Match day would see the two teams arriving on the ground eleven each but more often than not the dairy team would have an extra 'milk tooth' tagging along, sometimes several; I presume there were not many ‘young stars’ where I lived for we rarely ever had the luxury of an extra teammate who could keep the match scores. So it was inevitable that the batting team would detail one of its team members to log in their score book runs scored and for extra measure add 'phantom' runs for us to chase. The Dairy team had managed to turn this into high art. We were aware of the 'extra' ministration the scoring book received at their hands but having none of our own to spare, to keep a check on them and maintain a separate score book, we had to make-do with the mid wicket fielder taking responsibility for recording the opposing team’s batting scores, run by run, while he fielded. He kept the score book by his side, sometimes forgetting to record the score in a moment of excitement on the field, occasionally by design. It was no surprise that the two score books rarely tallied. When it was our turn to bat we 'nursed' our score book to health. Fights would erupt and more time was spent defending our respective totals than in meaningful play but it added to the overall excitement, and passing stray dogs sensing the sharp edge to the atmosphere joined in the ‘festivities’, forcing us to argue in even louder voices, to be heard above the barking; some solution would eventually be found; a rematch. Not that things actually changed much in the rematch.

One pair of batting pads meant the wicket keeper didn't have any to wear. The two batsmen wore a batting pad each. It was the same with batting gloves; how a right handed batsman managed to bat with a right glove on his left hand, the one facing the incoming ball, is a matter of conjecture. Anyone who could knock up some decent scores, a nine was decent enough, and knock back a wicket or two, was picked up to be the captain, or he had to be the one who owned the only bat, the only ball and the only pair of pads. Leadership was about practical matters. If runs ‘had to come’ they would, a 'leader' strategising or specifying how much we needed to score wouldn't have made a difference either way, we performed as much as the other team allowed us to, nothing more, nothing less. The captain went to the toss and specified the batting order if we let him and that was it.

There was never a time when our club did not need finances to keep things afloat, and cricket was the last thing our parents thought fit to spend money on, not after the losing struggle they fought each day to get us to exchange the cricket bat for textbooks. Pocket money was an unheard of concept then but not cashew nuts. Hills that rose protectively over the ground were home to cashew nut plantations. A kilo of raw cashew nuts fetched ten rupees. A second-hand bat from a comparatively richer club cost about thirty rupees, it was another matter that the bat the Tufaan club sold us for twenty seven rupees after hard bargaining was cleverly taped up to hold the splintered bottom together, coming apart after the first crisp drive that was hit off it. The Tufaan club swore by god that they had sold us a ‘superb’ bat. The gods we subscribed to were all benign creatures; they did not meddle in matters concerning 27 rupees budgets.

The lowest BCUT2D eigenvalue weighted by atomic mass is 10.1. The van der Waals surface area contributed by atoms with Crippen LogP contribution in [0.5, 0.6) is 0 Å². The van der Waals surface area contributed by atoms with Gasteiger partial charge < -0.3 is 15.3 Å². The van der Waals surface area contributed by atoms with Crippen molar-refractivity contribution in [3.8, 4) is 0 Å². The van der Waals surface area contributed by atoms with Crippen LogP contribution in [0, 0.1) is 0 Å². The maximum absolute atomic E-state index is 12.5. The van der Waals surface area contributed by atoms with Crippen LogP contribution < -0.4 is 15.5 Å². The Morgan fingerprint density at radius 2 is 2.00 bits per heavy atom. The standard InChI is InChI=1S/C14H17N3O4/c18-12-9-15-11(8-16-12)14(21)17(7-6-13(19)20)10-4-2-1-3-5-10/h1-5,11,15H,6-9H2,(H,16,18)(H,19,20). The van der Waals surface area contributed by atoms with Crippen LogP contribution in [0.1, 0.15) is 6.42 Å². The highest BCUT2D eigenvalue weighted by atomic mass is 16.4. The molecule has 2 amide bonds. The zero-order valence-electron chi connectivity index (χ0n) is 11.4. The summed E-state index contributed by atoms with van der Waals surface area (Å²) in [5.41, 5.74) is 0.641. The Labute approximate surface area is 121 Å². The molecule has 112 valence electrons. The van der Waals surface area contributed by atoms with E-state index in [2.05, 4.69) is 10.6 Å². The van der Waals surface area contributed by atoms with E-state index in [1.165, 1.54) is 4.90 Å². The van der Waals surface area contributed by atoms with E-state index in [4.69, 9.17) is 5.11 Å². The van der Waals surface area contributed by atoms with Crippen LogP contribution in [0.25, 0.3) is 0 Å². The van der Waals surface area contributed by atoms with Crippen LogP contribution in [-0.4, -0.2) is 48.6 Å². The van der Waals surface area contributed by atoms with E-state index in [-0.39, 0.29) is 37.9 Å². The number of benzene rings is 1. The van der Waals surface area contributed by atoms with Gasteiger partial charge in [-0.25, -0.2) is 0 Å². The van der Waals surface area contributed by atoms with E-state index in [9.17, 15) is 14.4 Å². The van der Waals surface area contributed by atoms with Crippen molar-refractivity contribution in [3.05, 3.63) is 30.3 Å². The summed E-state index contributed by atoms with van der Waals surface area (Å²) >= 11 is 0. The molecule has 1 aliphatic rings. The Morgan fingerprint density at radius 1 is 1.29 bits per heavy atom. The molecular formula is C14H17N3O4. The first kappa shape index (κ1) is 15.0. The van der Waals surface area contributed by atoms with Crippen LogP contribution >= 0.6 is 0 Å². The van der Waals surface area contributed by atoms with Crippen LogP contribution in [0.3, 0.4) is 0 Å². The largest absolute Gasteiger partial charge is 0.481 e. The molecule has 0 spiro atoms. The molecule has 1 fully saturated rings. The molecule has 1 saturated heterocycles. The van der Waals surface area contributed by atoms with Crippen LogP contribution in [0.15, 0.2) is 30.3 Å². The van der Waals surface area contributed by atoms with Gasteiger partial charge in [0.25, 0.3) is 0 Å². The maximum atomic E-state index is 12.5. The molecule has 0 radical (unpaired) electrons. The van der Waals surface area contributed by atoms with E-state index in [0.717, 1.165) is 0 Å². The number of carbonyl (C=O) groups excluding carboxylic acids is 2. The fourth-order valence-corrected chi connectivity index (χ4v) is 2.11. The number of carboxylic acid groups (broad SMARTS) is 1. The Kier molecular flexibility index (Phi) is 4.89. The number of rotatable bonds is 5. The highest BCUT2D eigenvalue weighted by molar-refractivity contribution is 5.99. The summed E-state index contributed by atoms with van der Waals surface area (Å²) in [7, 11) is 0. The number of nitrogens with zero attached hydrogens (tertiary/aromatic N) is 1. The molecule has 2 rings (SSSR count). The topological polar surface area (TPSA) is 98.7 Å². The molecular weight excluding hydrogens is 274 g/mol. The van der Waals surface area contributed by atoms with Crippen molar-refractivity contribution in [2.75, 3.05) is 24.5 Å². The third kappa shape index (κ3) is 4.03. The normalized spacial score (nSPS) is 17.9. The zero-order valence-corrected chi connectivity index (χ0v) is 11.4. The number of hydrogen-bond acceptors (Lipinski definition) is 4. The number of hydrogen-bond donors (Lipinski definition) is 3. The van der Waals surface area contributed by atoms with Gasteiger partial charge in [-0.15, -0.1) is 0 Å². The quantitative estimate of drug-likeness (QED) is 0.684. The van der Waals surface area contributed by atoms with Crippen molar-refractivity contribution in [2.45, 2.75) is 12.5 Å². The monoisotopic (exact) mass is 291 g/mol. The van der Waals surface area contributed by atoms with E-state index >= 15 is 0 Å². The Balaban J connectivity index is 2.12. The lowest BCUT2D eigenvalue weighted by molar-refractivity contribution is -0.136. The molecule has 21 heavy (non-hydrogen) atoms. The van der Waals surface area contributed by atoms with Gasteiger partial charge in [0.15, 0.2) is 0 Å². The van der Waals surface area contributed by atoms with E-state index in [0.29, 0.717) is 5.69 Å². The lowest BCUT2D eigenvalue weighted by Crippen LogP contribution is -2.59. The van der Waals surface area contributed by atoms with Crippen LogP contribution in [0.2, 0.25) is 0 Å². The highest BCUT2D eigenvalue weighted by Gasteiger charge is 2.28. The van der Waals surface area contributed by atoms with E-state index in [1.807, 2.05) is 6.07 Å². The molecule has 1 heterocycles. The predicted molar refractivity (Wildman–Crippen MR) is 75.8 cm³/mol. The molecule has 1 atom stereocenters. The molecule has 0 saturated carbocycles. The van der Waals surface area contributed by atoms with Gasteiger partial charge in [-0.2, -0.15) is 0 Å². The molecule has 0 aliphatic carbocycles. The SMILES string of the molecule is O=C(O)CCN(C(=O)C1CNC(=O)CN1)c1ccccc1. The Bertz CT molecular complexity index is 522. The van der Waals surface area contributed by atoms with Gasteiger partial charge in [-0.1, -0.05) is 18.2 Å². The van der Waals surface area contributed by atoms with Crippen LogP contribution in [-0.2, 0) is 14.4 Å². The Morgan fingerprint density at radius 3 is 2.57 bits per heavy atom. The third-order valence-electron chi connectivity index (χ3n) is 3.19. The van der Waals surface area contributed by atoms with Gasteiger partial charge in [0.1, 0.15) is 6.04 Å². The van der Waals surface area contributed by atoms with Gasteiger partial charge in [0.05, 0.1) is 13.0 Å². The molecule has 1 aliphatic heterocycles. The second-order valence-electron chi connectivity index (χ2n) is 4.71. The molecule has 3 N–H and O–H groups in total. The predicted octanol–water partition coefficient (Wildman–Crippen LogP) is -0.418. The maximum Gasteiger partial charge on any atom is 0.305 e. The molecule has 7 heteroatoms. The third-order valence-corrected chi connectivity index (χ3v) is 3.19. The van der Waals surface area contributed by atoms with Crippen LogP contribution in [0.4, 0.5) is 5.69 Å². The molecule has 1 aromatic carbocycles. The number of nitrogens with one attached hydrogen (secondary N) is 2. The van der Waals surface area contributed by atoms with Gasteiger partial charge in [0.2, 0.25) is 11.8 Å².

It had taken us three kilos of raw cashew nuts to raise the finance for the bat; then there was the small matter of buying a new leather ball for each weekend match. We chanced upon a simple solution. We raided the cashew nut plantations in groups; three on trees doing the plucking, three below to collect the cashew nuts and two to keep watch for the owner and his dog, the only dog I ever managed to outrun in my life. The cashew nuts were sold at a local shop. With money thus ‘earned’ we bought an entire cricket kit part by part, none of our parents got to know of our enterprise; it spared us spankings and worse, the lectures. Back then immediate necessity governed our actions.
And so the days flew by. I made many friends. Cricket kept us healthy, out of trouble and competitive. Victories were savoured and defeats forgotten. Team spirit was learnt on the maidans and so was the ability to relate and sustain relationships with one another. Not giving up until the last ball was bowled set the course for the approach some of us adopted, subconsciously, or at least tried to. Cricket was more than a just a game; a part of growing up that few text books or television could ever teach us.